Studio habits of mind bring visions to life

As art educators, the faculty in Colorado Academy’s Visual & Performing Arts Department have multiple goals. One of those goals is to teach our students that they have the courage, power, and skill to create something out of nothing. This might be a painting, an onstage set, a choreographed dance, a song, a play, or a hand-thrown mug. What one might not realize is that the learned skills an artist uses to create these products are not all that is necessary in bringing them to fruition. There are critical habits the artists must practice in order to create their work. These habits empower them to design and fabricate anything they can think of.

The Visual Arts Department has been paying close attention to the studio habits of mind, originally designed by researchers at Harvard’s Project Zero. The habits we have been emphasizing the most are to engage and persist, to stretch and explore, to collaborate, and to make connections with the world.

Willa Wang, a Ninth Grader at CA, has already been practicing all of these habits in a real-world manner. Last year, she started her own business, silkscreening her own designs onto eco-friendly t-shirts. Her business idea began two years ago, as she created numerous doodles in math class. Luckily, her math teacher, Jason Koza, gave her drawings praise, rather than giving her a hard time for drawing while taking notes in math class. In fact, Willa remembers his encouraging her to continue her stunning drawings of wildlife, and even to consider marketing and selling them.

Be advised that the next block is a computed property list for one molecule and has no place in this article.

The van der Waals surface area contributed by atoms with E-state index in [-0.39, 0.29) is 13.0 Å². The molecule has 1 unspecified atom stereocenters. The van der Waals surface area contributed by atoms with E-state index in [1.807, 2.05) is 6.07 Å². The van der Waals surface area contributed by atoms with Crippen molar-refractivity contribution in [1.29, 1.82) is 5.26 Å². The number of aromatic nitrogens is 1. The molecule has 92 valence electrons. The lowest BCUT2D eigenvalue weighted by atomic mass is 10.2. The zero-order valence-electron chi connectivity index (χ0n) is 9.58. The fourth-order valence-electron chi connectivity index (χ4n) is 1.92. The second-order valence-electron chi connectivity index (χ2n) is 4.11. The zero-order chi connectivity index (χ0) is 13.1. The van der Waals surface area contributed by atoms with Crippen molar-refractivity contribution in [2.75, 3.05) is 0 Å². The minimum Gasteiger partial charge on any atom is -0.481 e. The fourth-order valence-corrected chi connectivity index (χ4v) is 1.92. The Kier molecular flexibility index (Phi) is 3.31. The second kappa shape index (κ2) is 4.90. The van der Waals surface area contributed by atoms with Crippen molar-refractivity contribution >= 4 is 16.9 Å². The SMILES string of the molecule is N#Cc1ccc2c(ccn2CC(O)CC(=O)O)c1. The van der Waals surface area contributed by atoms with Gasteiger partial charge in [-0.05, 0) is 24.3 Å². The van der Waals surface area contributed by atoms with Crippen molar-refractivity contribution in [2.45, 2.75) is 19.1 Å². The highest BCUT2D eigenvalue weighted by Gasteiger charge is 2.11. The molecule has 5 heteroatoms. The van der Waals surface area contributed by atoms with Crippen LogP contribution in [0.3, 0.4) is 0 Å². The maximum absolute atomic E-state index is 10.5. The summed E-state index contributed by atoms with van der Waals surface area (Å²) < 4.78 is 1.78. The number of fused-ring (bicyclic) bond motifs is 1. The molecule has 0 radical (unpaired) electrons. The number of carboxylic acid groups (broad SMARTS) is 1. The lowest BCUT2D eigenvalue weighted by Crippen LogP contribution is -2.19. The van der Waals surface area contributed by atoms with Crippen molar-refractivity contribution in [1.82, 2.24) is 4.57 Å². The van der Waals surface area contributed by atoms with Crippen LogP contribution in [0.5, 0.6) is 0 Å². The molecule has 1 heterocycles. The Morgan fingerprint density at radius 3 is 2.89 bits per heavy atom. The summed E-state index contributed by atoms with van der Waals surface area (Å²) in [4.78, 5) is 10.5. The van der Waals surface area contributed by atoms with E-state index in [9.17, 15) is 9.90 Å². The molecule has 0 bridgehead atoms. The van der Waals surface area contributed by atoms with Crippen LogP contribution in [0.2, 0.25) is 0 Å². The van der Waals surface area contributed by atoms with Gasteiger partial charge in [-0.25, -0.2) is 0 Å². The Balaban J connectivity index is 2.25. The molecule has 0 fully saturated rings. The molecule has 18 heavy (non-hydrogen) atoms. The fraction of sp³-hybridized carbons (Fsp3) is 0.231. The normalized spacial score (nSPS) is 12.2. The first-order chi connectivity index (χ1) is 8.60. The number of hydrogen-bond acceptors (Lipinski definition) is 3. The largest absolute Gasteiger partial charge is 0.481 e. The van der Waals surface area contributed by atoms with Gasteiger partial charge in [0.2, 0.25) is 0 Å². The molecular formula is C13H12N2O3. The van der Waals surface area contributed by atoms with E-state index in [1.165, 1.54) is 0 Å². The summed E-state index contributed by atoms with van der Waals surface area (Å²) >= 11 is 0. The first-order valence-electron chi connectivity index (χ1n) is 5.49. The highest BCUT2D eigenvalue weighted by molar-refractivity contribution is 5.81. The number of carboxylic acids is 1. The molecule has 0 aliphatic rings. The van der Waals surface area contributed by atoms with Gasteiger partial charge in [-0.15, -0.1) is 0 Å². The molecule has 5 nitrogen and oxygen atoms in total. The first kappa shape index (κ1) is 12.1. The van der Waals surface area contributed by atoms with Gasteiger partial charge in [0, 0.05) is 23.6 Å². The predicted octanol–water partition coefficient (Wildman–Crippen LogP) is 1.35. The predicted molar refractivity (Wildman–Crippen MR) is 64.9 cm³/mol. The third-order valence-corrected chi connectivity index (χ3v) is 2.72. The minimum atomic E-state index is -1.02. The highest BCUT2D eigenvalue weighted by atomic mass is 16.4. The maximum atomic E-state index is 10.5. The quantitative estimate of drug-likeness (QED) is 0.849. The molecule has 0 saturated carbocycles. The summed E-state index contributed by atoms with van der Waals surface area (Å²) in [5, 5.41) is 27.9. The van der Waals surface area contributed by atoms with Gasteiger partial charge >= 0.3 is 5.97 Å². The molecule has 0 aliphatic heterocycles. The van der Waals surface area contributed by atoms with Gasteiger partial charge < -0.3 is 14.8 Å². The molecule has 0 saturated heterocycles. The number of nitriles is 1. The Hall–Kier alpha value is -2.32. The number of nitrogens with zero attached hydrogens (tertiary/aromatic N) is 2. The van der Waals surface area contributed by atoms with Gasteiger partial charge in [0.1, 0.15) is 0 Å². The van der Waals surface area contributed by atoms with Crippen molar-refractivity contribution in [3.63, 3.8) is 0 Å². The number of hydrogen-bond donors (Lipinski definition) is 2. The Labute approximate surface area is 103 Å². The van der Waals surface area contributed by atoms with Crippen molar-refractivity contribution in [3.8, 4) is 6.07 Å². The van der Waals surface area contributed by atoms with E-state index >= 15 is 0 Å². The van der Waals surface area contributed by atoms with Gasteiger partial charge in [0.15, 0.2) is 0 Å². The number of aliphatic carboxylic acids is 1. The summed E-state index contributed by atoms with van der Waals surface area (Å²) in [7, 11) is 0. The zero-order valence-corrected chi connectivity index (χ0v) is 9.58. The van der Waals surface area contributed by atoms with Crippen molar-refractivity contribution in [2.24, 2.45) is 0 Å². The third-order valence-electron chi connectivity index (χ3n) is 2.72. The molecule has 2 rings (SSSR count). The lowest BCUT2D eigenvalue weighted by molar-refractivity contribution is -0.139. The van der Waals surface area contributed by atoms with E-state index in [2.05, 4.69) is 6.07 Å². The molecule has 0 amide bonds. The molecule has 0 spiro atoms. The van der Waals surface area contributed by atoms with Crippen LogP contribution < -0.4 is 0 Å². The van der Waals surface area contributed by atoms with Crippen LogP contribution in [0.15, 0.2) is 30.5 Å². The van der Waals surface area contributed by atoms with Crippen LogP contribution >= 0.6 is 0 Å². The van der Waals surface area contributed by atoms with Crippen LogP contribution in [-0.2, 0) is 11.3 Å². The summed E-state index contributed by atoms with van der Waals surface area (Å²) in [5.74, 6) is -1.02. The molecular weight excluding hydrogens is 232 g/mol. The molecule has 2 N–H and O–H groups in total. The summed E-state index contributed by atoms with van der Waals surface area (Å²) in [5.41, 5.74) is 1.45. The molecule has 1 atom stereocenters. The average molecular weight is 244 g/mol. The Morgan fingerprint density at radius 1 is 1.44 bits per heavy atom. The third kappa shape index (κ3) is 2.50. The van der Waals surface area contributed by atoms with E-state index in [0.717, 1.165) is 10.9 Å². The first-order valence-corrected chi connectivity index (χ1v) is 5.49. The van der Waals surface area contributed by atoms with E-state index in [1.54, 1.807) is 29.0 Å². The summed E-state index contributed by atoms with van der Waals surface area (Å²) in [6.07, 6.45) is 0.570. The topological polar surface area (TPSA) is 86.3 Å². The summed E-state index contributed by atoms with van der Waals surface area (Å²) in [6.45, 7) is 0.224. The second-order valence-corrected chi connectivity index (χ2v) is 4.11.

This is when she went to Becci Marzonie, her ceramics teacher, and asked her how to start a business. She knew that Ms. Marzonie had been making and selling her own ceramics in a business of her own. She then went to the Young Americans Bank, an organization in Denver that is committed to developing the financial literacy of young people through real-life experiences and hands-on education. As a result, this summer, Willa worked hard to build her products, and then attended multiple art markets. Her business was born.

I sat down with Willa recently and asked her about her business and how it all started. She said, “I had been dreaming of starting my own business, and because of my passion for wildlife and art, the idea just came together.” When asked what advice she would give other young entrepreneurs, she said, “You need to believe in your product and be willing to put yourself out there, even when someone tells you ‘no.’ Believe that you can make a big difference, even if you are only using simple supplies.”

Willa donates 10% of all her sales to wildlife conservation and has chosen t-shirts made of a tri-cotton blend of recycled material. There is nothing simple about her product. Her business message is a powerful one.

Check out Willa’s website and find her on Instagram @willamiettestudio.